Wichita Vance Ehmke tracks global grain markets as closely as he watches the weather forecasts, so when his winter wheat crop was nearly double its normal size, he hoped all those extra bushels would make up for lackluster prices amid a global grain glut.
Then Russia announced in August it would ban wheat exports, and demand for U.S. wheat surged and prices soared.
Unfortunately for Ehmke and most other U.S. farmers who grow the most popular kind of wheat — winter wheat — their crop was already sold by the time prices skyrocketed, leaving the big profits to speculators who buy commodities on the futures market. The timing was better for those farmers now harvesting spring-planted wheat in the northern Plains states.
Ehmke, who farms some 3,200 acres of wheat near Healy in west-central Kansas, said the price difference potentially cost him a quarter million dollars in lost revenue.
“People are just stunned by what is going on,” Ehmke said.
The run-up in prices has been extraordinary.
At the Kansas City Board of Trade the cash price of hard red winter wheat has shot up 57 percent since June 29, when rumors of the drought-plagued Russian crop began circulating. In Minneapolis, the price of hard red spring wheat climbed 33 percent during the same time. In St. Louis, soft red winter wheat rose 36 percent.
“Why didn’t we see this coming?” Ehmke asked. “With the intelligence we’ve got these days in markets there aren’t supposed to be any secrets.”
By far most of the wheat grown in the United States — more than 1 billion bushels this year — is winter wheat that is planted in the fall and harvested in early summer in Kansas, Oklahoma, Nebraska and Texas. An estimated 592 million bushels of spring wheat is now being cut in North Dakota, South Dakota, Minnesota and Montana.
Hard red winter wheat is typically used to make bread, while soft red winter wheat is favored for cookies and pastries. Spring wheat, which has a higher protein and is a stronger wheat, is used for making bagels and artisan breads.
Farmers across the Great Plains now have begun seeding their 2011 winter wheat crop amid a volatile global market.
Those like Rich Randall, who farms near Scott City in western Kansas, said it’s hard to miss out on such huge profits, but that’s how the system works.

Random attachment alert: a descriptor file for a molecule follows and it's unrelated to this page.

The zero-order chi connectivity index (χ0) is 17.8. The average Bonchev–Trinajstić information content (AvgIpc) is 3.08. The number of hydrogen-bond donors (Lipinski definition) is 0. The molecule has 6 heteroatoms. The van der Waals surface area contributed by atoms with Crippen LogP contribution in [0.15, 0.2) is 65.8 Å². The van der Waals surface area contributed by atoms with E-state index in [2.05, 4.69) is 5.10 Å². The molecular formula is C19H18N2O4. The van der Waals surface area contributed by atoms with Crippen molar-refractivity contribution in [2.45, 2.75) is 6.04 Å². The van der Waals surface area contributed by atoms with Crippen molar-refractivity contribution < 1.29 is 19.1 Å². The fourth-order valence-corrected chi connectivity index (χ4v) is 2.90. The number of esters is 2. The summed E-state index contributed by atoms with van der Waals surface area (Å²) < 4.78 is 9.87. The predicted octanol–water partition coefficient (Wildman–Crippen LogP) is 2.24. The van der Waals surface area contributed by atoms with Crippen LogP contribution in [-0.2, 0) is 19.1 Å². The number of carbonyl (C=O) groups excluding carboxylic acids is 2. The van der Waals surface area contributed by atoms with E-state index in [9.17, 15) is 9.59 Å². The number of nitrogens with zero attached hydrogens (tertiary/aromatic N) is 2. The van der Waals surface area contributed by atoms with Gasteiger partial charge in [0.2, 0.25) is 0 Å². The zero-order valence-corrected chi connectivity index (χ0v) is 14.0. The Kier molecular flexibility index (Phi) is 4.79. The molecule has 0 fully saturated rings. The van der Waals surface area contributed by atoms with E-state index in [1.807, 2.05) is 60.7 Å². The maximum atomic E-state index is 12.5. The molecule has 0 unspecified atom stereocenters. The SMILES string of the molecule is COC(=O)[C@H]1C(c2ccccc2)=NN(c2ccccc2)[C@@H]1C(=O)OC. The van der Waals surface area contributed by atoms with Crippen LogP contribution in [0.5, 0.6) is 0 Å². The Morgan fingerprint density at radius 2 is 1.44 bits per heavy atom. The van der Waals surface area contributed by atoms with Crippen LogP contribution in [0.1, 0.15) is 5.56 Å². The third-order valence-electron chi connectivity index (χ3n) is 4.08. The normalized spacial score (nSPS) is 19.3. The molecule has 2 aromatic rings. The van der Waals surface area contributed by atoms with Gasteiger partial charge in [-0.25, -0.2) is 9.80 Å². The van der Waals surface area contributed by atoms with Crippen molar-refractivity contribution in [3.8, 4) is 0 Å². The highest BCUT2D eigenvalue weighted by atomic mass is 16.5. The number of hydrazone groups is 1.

“It gets a little frustrating, but that is part of farming,” Randall said as he drove into town to buy seed.
And he noted that the higher prices bode well for the winter wheat crop now being planted.
Randall plans to lock in today’s high prices by forward-contracting much of his next year’s crop, in effect selling that anticipated harvest now to the local grain elevator or other buyer for delivery at a future date.
“Marketing is one of our biggest challenges,” Randall said. “We can handle the production end pretty easily, but the marketing is the major challenge.”
The Russian export ban caused a “major paradigm change in thought and perspective” in wheat markets, said Dan O’Brien, an agricultural economist at Kansas State University.
The cash price at Kansas City of hard red winter wheat had risen from $3.98 a bushel on June 29 to $6.69 a bushel by the time the World Agricultural Outlook Board released on Sept. 10 its estimate that global wheat supplies were plentiful enough to offset the Russian shortage. Prices have remained volatile as the market reacts whenever it rains in Russia. By Tuesday they ranged between $6.21 and $6.26 per bushel.
Fueling even more uncertainty were news reports in September quoting Russian President Dmitry Medvedev saying Russia could lift its ban on grain exports later this year when the final harvest figures come in.
Some commodity traders are skeptical Russia will lift its export ban until the country has a better idea of the size of its 2011 crop.
Whatever the price, consumers are unlikely to notice much difference when they buy bread. That is because a bushel of wheat yields about 42 pounds of flour — enough flour to make 73 loaves of bread. That means every dollar increase in the price of a bushel of wheat translates into a mere 1.4 cent increase in the price of a loaf of bread, O’Brien said.
Although the poor harvest in Russia helps U.S. wheat growers, no one expects wheat prices to reach the record levels they did two years ago when the world was down to almost a 60-day supply of wheat, said Aaron Harries, marketing director of the industry trade group, Kansas Wheat.